PATCHED       = ca hi ja ko zh_CN zh_TW
UNSUPPORTED   = hi
TRANSLATIONS  = $(CLEAN) $(PATCHED)

All of these can be overridden when invoking Make.

  • “mahara” is the mahara documentation version we’re building.
  • “clean” means patching of the LaTeX and generated Makefile is unnecessary.
  • “patched” means the LaTeX and generated Makefile need some extra tweaking to do what we wanted.
  • “unsupported” means that it’s a language not supported natively by Sphinx.
  • “translations” is just a grouping of the patched and clean collections for convenience.

Then I tweaked the cleanup and added a new make call for getting updates without blowing everything away.

clean:
-rm -rf $(BUILDDIR)/*
-rm -rf source/locales/*

update:
git checkout .
git checkout $(MAHARA)_STABLE
git pull
sh generate-mo-files.sh $(MAHARA)
sh get-localised-images.sh $(MAHARA)

For each manual format, I needed to make it iterate over the translations. This is the example for the html export.

html:
$(foreach TRANSLATION,$(TRANSLATIONS), \
git checkout source/images ; \
cp -ra localeimages/$(TRANSLATION)/* source/images/ ; \
$(SPHINXBUILD) -a -D language=$(TRANSLATION) -b html $(ALLSPHINXOPTS) $(BUILDDIR)/$(MAHARA)/html/$(TRANSLATION) \
;)
git checkout source/images
@echo
@echo "Build finished. The HTML pages are in $(BUILDDIR)/$(MAHARA)/html/."

And that’s roughly how it looks for all the formats…

Except the latexpdf option.

It genuinely surprises me how clumsy LaTeX is when it comes to unicode (yes, I know TeX predates unicode, but still!), and it surprises me more that sphinx doesn’t use a more unicode-friendly parser such as XeLaTeX. Hence, to get a more unicode-friendly process going so that we could use trivial things such as Writing Systems That Aren’t Latin and do fun things like “→” instead of “->”, I used the Japanese support as a guide. It has its own separate pdf compilation script in the LaTeX Makefile, so I took that and made it awesome by converting it from pLaTeX to XeLaTeX, and use it for ALL the locales.

All the locales get modified by patches. There’s a patch to swap out the pLaTeX Makefile stuff with XeLaTeX, and tweak a .sty that was overriding the heading font. The .tex file is modified by another patch to make it work with XeLaTeX. Finally, a handful of patches get applied to a few individual translations to ensure that they are using decent fonts for their writing systems and other select tweaks.

The majority of the XeLaTeX changes could be put into the preamble in the conf.py file:

latex_preamble = '''
\\RequirePackage{ifxetex}
\\RequireXeTeX
\\usepackage{xltxtra} %xltxtra = fontspec, xunicode, etc.
\\usepackage{verbatim}
\\usepackage{url}
\\usepackage{fontspec}
\\setmainfont{FreeSerif}
\\usepackage{amsmath}
\\usepackage{amsfonts}
\\usepackage{xunicode}
'''

The resulting Make incantation is thus (and not for the faint of heart):

latexpdf:
$(foreach TRANSLATION,$(UNSUPPORTED), \
mkdir -p source/locales/$(TRANSLATION)/LC_MESSAGES
cp -n /usr/share/locale-langpack/en_AU/LC_MESSAGES/sphinx.mo source/locales/$(TRANSLATION)/LC_MESSAGES/sphinx.mo \
;)
$(foreach TRANSLATION,$(TRANSLATIONS), \
git checkout source/images ; \
cp -ra localeimages/$(TRANSLATION)/* source/images ; \
$(SPHINXBUILD) -a -D language=$(TRANSLATION) -b latex $(ALLSPHINXOPTS) $(BUILDDIR)/$(MAHARA)/latex/$(TRANSLATION); \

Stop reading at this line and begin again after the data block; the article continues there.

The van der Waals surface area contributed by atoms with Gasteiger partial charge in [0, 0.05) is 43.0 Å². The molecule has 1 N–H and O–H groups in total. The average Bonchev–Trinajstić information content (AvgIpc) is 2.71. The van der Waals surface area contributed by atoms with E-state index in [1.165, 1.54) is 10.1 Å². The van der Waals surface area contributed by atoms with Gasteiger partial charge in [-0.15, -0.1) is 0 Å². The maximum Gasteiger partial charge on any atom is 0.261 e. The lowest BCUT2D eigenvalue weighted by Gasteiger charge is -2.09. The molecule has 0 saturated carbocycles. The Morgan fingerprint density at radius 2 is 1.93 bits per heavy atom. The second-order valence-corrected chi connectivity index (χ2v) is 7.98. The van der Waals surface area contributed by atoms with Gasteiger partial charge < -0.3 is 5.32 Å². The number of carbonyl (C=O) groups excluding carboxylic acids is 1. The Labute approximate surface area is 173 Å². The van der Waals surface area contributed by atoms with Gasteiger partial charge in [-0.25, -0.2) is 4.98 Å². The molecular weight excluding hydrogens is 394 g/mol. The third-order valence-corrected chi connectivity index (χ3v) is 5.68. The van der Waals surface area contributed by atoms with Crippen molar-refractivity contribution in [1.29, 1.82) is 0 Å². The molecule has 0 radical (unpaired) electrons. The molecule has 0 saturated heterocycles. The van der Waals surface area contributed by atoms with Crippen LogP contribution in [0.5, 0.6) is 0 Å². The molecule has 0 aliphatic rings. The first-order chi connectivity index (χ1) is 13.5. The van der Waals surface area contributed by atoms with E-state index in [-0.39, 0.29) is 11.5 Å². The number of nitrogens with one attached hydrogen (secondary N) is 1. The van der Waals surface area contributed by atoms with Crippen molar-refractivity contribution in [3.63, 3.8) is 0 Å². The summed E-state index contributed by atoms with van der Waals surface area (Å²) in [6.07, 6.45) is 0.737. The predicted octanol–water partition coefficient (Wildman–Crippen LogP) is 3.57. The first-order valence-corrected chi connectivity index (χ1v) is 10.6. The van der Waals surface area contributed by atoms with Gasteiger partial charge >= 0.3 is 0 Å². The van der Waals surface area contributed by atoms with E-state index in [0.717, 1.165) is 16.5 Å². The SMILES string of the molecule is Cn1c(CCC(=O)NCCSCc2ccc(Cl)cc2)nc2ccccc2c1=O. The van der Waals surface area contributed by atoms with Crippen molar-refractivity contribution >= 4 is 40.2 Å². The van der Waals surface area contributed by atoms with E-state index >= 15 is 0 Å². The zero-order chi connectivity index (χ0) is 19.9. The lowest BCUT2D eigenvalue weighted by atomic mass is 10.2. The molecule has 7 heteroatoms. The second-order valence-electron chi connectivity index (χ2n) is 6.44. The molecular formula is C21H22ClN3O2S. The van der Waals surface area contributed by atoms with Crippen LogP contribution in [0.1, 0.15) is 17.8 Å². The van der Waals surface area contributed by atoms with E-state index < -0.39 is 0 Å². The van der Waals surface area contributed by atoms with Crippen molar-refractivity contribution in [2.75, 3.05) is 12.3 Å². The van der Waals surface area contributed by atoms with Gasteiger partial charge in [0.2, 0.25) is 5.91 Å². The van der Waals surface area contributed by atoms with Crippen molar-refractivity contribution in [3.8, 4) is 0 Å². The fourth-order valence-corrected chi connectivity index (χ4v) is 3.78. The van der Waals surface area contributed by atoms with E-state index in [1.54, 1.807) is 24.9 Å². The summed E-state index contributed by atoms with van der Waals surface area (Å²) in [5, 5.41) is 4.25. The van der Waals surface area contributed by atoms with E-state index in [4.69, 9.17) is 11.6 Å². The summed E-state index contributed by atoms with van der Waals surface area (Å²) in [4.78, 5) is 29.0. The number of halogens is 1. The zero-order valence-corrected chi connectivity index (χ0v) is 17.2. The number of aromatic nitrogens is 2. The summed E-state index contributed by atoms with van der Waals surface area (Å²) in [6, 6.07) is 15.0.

cp patches/makesty.patch $(BUILDDIR)/$(MAHARA)/latex/$(TRANSLATION); \
cp patches/tex.patch $(BUILDDIR)/$(MAHARA)/latex/$(TRANSLATION); \
patch --directory=$(BUILDDIR)/$(MAHARA)/latex/$(TRANSLATION) -p1 < $(BUILDDIR)/$(MAHARA)/latex/$(TRANSLATION)/makesty.patch; \
patch --directory=$(BUILDDIR)/$(MAHARA)/latex/$(TRANSLATION) -p1 < $(BUILDDIR)/$(MAHARA)/latex/$(TRANSLATION)/tex.patch \
;)
$(foreach TRANSLATION,$(CLEAN), \
make -C $(BUILDDIR)/$(MAHARA)/latex/$(TRANSLATION) all-pdf-ja \
;)
$(foreach TRANSLATION,$(PATCHED), \
cp patches/$(TRANSLATION).patch $(BUILDDIR)/$(MAHARA)/latex/$(TRANSLATION); \
patch --directory=$(BUILDDIR)/$(MAHARA)/latex/$(TRANSLATION) -p1 < $(BUILDDIR)/$(MAHARA)/latex/$(TRANSLATION)/$(TRANSLATION).patch; \
make -C $(BUILDDIR)/$(MAHARA)/latex/$(TRANSLATION) all-pdf-ja;  \
patch -R --directory=$(BUILDDIR)/$(MAHARA)/latex/$(TRANSLATION) -p1 < $(BUILDDIR)/$(MAHARA)/latex/$(TRANSLATION)/$(TRANSLATION).patch \
;)
$(foreach TRANSLATION,$(TRANSLATIONS), \
patch -R --directory=$(BUILDDIR)/$(MAHARA)/latex/$(TRANSLATION) -p1 < $(BUILDDIR)/$(MAHARA)/latex/$(TRANSLATION)/tex.patch; \
patch -R --directory=$(BUILDDIR)/$(MAHARA)/latex/$(TRANSLATION) -p1 < $(BUILDDIR)/$(MAHARA)/latex/$(TRANSLATION)/makesty.patch \
;)
git checkout source/images
@echo "pdflatex finished; the PDF files are in $(BUILDDIR)/$(MAHARA)/latex."

In summary, what this does is:

  • Copies an existing sphinx.mo into the locales directory for Unsupported languages
  • Makes sure the images are default as per git, then copies the localised images over the top of the default ones for each translation
  • Then runs sphinx-build
  • And does the common patching
  • Invokes make on the locales that do not need additional patching
  • Performs the additional patching
  • Invokes make on the locales which did need additional patching
  • Reverses all the patches
  • Makes sure the images are clean as per git once more.

After all of that, cron (or whatever triggers the build) should run something like this:

make update html epub latexpdf MAHARA=1.5

Once we have a server for this to live on and more people contribute translations, there are undoubtedly some edge cases that we’ll come across that I haven’t accounted for (I just don’t have the data right now to find them,) and the process will need tweaking.

I’m pretty sure there are better ways to do some of this (since I was learning many of the components while winging it,) but this is what I’ve ended up with. What started out a seemingly simple task, wasn’t.

Liip: Mahara ePortfolio what for?